Groundskeepers hydrate SIU fields

By Gus Bode

Baseball and softball fields have automatic systems, football practice fields must be manually watered

The hot weather and lack of rain this summer have taken a toll on SIU athletes and the fields they play on.

SIU plant and soil science professor She-Kong Chong, a turf grass specialist, said this year has been an especially dry year. He said there is only one way to protect grass from a dry spell like this.


“Irrigation is the only solution,” Chong said.

The athletic department doesn’t hire anyone in particular to tend the playing fields at SIU, so the grounds-keeping crew at the physical plant has to take care of the fields.

Leon Bagley, a grounds foreman for the physical plant, said they have had irrigation systems running on the softball field, the baseball field and the practice football fields. The field at McAndrew Stadium has artificial turf.

Bagley said he and his crew have had to irrigate the fields more often than usual this year because of the lack of rain.

“This year has been especially dry during the month of July,” Bagley said. “We pretty much irrigate them all every day especially when the weather is as hot as it has been.”

The baseball field and the softball field have timed automated sprinkler systems that come on at night when they won’t interrupt day-time activities on the field Bagley said.

The football practice fields, however, uses a manual hose reel style irrigation system, which means it can only be used when someone is around to turn it on. Since football practice is starting this weekend, Bagley said he will wait until after practices to irrigate.


“We are just going to try to do it in between practices simply because we don’t have people on duty at night to monitor,” Bagley said. “If a hose would break or something, it would flood the field. It has to be monitored.”

Bagley said it normally takes two days to irrigate the practice field, but since practice is starting the process will take longer.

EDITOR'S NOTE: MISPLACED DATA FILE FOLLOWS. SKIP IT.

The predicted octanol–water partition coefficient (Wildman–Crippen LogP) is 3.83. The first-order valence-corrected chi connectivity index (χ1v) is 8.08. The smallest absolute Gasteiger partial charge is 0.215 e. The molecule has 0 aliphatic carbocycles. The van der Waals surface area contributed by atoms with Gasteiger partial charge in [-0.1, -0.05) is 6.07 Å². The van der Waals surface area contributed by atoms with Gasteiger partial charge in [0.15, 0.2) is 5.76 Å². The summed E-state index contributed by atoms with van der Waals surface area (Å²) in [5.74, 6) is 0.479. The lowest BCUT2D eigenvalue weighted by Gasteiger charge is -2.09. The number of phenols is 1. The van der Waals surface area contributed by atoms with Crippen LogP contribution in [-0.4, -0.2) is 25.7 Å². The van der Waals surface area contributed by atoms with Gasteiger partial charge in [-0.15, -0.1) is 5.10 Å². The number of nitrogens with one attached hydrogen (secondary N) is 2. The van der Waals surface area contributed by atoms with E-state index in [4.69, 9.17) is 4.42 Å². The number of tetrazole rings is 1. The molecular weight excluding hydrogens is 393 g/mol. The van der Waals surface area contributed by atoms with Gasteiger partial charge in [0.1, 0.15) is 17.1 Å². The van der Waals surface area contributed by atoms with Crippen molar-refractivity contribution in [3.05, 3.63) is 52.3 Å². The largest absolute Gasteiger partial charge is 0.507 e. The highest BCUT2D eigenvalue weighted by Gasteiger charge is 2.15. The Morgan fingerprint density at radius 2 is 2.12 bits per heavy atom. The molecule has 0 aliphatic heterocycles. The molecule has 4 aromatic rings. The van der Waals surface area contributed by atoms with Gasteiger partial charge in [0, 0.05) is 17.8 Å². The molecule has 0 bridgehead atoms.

“We can irrigate almost half of the field on one pass then we have to move it over and irrigate the other side.”

Bagley said it is important to keep the ground hydrated for the aesthetic appeal of the green grass and the safety of the players. He said if the ground were to dry out, it would be harder and more athletes would be injured.

“We try to keep the ground moist enough that it does have some give to it,” Bagley said. “If the roots get dried out they would go dormant and the grass would turn brown.”

Chong said it is important to know the quality of the water before irrigating. He said people often hook up water lines before they irrigate, but don’t realize that contaminates might be in the water.

“It is good to take a water sample and check it out to see how good is the water quality,” Chong said. “A lot of people think water is water. Some of the water has high calcium, high salt or high pH.”

SIU relies on Hickory Ridge Golf Course for Saluki men’s and women’s golf.

Chong said he and some of his associates from the College of Agriculture have worked with different methods at Hickory Ridge to improve the quality of the turf.

“We do quite a lot of research,” Chong said. “We look into the carbon dioxide content in the golf greens and we also look at the moisture movement. We look at all kinds of aspects and see how to improve the turf growth.”

Chong has done research at Hickory Ridge, and he said he has helped on the Stone Creek Golf Course, the Carbondale Community High School football fields and golf courses at country clubs in Effingham County.

“We have been called in several situations to visit the turf and help with the sports fields and golf courses,” Chong said.

Reporter William Ford can be reached at [email protected]